Bird Watching

Jim Oakland | Chief of Port Townsend

Jim Oakland died just after midnight on August 15, 2022, at the age of 87.

Born in Miles City, Montana on May 4, 1935, Jim answered an early call to become a minister of the gospel. It wasn’t long before he realized the call came not from some deep inner revelation but from his family of origin (particularly on his mother’s side) – as well as from the Pentecostal culture he had been in. raised in rural Montana.

He met his wife, Helen Ritchie, at Bible College in Missouri. They married at 21 and had two children at 24. They tried the church option (Jim preaching, Helen on the organ) but Jim opened his ears to a more urgent, if somewhat distant call: to leave the church and make a “real” education. In late 1960, at the age of 25, he packed his wife and two small children into a Volkswagen Beetle and headed to Seattle – a big, remote and certainly pagan city in Montana terms.

After obtaining a bachelor’s degree (Seattle Pacific College) and a Ph.D. (University of Washington) in Psychology, Jim spent the next 35 years in private practice as a clinical psychologist. After a brief academic career at Fuller Theological Seminary in Pasadena, California, he engaged full-time in his practice, while also training at the Los Angeles Psychoanalytic Institute. During these years, he built up a formidable personal library which continually fed his lively mind and his curiosity for life and the human spirit.

His next career began when he retired somewhere in his 60s. Jim has always had a love of the outdoors and a deep appreciation for the natural world. His curiosity turned to the natural sciences, and the copious volumes of psychology books gradually gave way to books on natural history, biology, geology, astronomy and neuroscience. He hiked extensively in the San Gabriel Mountains that buttressed their home in La Cañada, California, and in the Olympic Mountains of the Pacific Northwest, where Helen and Jim returned in 1985, having had enough of the smog and from the noise of Los Angeles. They found a beautiful cliffside home on Bainbridge Island and Jim made bird watching a major concern. When he wasn’t with his nose in a book sitting on the deck, his eye was glued to his telescope, following the movements of his fine-feathered friends.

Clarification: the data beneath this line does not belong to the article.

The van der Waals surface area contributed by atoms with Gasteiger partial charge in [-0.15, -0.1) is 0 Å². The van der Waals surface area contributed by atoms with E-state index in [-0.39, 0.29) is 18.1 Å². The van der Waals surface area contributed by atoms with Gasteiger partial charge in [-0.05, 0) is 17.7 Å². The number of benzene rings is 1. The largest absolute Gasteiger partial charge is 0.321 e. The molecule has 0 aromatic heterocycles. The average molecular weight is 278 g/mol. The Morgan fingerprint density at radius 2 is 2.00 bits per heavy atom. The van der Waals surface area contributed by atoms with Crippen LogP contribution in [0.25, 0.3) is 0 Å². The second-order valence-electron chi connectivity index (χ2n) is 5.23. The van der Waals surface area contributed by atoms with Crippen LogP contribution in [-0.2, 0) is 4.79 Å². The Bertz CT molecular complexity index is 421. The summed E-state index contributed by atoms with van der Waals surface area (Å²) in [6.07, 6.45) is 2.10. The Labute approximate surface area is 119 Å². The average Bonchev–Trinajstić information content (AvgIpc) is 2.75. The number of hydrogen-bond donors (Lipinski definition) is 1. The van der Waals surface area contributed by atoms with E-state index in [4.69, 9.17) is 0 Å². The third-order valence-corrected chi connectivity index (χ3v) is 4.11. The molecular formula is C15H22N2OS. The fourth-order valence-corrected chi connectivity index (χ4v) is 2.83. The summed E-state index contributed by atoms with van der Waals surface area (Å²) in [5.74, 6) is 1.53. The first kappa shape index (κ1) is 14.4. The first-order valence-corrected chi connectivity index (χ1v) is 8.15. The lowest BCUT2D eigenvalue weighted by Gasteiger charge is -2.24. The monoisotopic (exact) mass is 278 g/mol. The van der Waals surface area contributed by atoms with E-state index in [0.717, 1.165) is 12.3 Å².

In 2003, fully retired, Jim and Helen moved to Port Townsend, once again seeking a haven away from city life. Over the next ten years, Jim challenged his self-proclaimed identity as an introvert and mingled with various organizations in this bustling, artsy, left-leaning city. He volunteered as a docent at the Marine Science Center, supported the Jefferson Land Trust with the purchase of property in Cappy’s Trail that is now forever protected from development, was part of the initiative to formed the Science Reading Group and AHA (agnostics, humanists, and atheists) in the Quimper Unitarian Universalist Fellowship, helped start the Quimper Geology Group, participated in and supported Washington Native Plant Society events and, with his love classical music, was a strong supporter of the Olympic Music Festival and Port Townsend Chamber Music, and participated in several discussion groups and book readings around town.

From preacher to psychologist to naturalist, Jim’s last turn was to return to his origins as a simple solitary man. Susan Cain’s “Quiet” became her new mascot, the bible that would give her meaning and comfort in her old age. His last decade was spent in his two favorite chairs: one in the living room, the other on the deck of their house, swaddled in half a dozen thermal layers to protect him from the Pacific cold, quietly looking at his things favorites: birds and trees. .

Jim died early Monday morning, August 15, 2022, in the palliative care unit at Jefferson Hospital, Helen by his side. He had been treated at home for dementia and the ailments that had accompanied it for several years. Fulfilling his wishes, his body will be transformed into earth and returned to earth to nurture the trees he loved so much.

You can find out more about Jim’s life at https://rememberingjim.weebly.com/